It’s bordering on cliché to say that the real estate market is very strong right now. If a property is priced right, it will sell, or so goes the common wisdom. But how many houses are priced right? Put another way, how many are overpriced? A lot, it turns out.
Anywhere from 12 to 15 percent of properties on the South Fork are overpriced, according to Judi Desiderio, Town and Country Real Estate’s chief executive officer. There are several reasons for this. And agents and owners share the blame.
“I see some agents who are not in touch with the market,” Ms. Desiderio said. “When it’s not moving at the lightning speed they think it should, they’re pushing harder.”
Naturally, a seller is flattered when he’s told his house is worth a pretty penny, and tempted to flirt with Mammon. But, according to Michael Shaheen of Douglas Elliman, he’d be doing himself a disservice. “If you price it too high,” he said, “when it sells it will get a lower price than if it was originally priced correctly.”
To that argument, the seller will invariably turn around and say, “The buyer can always make an offer.” Trouble is, they often don’t. There are houses out here that have been sitting around for years.
“Now they’re getting old,” said Mr. Shaheen, and that’s not a good thing in today’s market, in which shiny and new is the mantra. A prospective buyer will ask how long a property has been on the market. “If it’s been on awhile they’ll figure there must be something wrong.”
“Overpricing was epidemic from 2003 to 2007,” said Bruce Pellman of Brown Harris Stevens. “People thought they could put on whatever price.” In such a seller’s market, buyers were driven by fear. The thought was, “If you didn’t get an offer in soon, you would lose [the deal]. It was an insane bull market with prices going up 15 percent, practically, a month . . . people still think they can price a house like that.”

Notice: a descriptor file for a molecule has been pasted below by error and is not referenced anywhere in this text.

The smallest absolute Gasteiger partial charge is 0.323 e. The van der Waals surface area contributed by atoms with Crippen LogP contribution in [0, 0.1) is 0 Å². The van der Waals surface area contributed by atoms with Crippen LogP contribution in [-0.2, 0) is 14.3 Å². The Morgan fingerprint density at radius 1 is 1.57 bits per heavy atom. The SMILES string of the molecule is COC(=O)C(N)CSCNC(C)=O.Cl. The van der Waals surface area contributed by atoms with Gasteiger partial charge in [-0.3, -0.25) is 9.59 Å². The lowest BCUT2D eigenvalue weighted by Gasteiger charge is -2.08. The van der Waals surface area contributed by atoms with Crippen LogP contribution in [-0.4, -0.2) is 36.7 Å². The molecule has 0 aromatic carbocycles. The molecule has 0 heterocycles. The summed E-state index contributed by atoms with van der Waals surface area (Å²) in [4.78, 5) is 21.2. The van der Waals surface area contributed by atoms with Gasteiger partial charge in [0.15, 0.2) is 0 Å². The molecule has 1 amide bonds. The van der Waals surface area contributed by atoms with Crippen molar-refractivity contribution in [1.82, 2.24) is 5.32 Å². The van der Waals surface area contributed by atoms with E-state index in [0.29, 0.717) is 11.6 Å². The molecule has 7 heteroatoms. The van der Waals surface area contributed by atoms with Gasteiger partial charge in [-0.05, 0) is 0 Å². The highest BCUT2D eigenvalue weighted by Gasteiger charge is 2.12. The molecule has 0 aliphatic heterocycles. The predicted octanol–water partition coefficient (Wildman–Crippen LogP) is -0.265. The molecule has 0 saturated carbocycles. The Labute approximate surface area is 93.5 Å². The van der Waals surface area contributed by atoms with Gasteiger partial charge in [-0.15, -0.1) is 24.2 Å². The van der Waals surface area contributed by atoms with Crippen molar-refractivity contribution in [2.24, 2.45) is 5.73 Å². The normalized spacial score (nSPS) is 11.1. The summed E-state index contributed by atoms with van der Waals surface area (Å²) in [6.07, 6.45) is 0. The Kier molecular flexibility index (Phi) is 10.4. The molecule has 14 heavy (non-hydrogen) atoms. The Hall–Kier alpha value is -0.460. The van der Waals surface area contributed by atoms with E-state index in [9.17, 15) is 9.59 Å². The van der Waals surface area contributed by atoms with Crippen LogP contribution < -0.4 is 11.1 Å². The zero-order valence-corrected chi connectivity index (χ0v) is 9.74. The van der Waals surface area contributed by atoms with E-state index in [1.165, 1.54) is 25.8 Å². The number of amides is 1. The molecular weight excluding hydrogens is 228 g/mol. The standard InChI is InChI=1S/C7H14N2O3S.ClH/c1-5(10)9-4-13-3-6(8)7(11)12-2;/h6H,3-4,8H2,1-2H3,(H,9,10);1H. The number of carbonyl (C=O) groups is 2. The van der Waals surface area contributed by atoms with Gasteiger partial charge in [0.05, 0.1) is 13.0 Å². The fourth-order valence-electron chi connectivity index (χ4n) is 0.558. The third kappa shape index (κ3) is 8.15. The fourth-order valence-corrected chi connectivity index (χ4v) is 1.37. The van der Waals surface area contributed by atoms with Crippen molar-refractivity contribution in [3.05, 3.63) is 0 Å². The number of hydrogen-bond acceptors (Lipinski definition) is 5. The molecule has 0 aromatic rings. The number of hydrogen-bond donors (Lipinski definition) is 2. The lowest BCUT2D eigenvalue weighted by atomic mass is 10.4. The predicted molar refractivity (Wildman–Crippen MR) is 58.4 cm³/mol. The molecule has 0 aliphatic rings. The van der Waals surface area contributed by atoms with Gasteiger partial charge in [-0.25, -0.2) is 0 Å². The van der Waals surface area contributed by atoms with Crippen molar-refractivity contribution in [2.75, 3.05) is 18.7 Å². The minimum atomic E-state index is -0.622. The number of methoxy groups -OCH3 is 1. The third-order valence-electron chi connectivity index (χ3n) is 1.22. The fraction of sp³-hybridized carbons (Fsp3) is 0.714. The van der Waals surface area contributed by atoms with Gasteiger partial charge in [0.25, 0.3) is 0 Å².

Blame it on the big numbers showing up on transfers. “People think, ‘If they got $20 million, why can’t I?’ ” Ms. Desiderio said. Many sellers want to test the market. “There are always people who say, ‘If you can bring me $20 million I’ll sell.’ ” Otherwise, there’s no rush. “If you want to test the market, we’ll test it with you,” she said. “But if it doesn’t go, don’t shoot the messenger.”
Sometimes overpricing can work, she believes. If you reduce your price a couple of times, by the time it’s back to where it should have begun in the first place, a buyer can feel good about his astute deal-making: “ ‘Oh, I bought an $18 million house for $12 million,’ ” Ms. Desiderio said.
It’s not only greed that fuels the Hamptons overpricing phenomenon. “It probably happens a little more out here [than elsewhere],” said Mr. Shaheen. The reason being, “It’s not a primary housing market.” The significance of that is that second-home owners often don’t need to sell.
“There are an enormous amount of overpriced houses that have been on the market a long time,” Mr. Pellman said. “A lot are in the high end . . . people can sit and hope the market comes up to their number.”
There are two prominent examples. One in Bridgehampton that started at $75 million has been on the market for more than 10 years and is considered grotesquely overpriced by industry cognoscenti. The other, in Wainscott, has been on and off the market also for many years — currently on. Instead of lowering the price, the owner has consistently raised it, missing last decade’s boom market and continuing to miss the current upswing.
The vast majority of houses, of course, are not overpriced. “I think what we saw this year is prices coming down to meet the market,” said Nanette Hansen, an agent at Sotheby’s. “I believe that properties are being priced closer to the bone than ever before.”
When it comes to a property’s selling quickly, she has noticed that it happens when priced within 5 to 8 percent of the asking — “a price a buyer feels he can come into striking distance of and not insult the seller.”
The sad truth is that “a lot of agents will take a listing — even if overpriced,” according to Mr. Shaheen. It helps the agent, if not the seller. “It might draw phone calls” so that an agent can then direct customers “to a house at a price that’s realistic.” But this is not something he would do, he said.
As Ms. Desiderio said, “No matter how good a broker is, the broker can’t make the market. The market tells us where the market is.”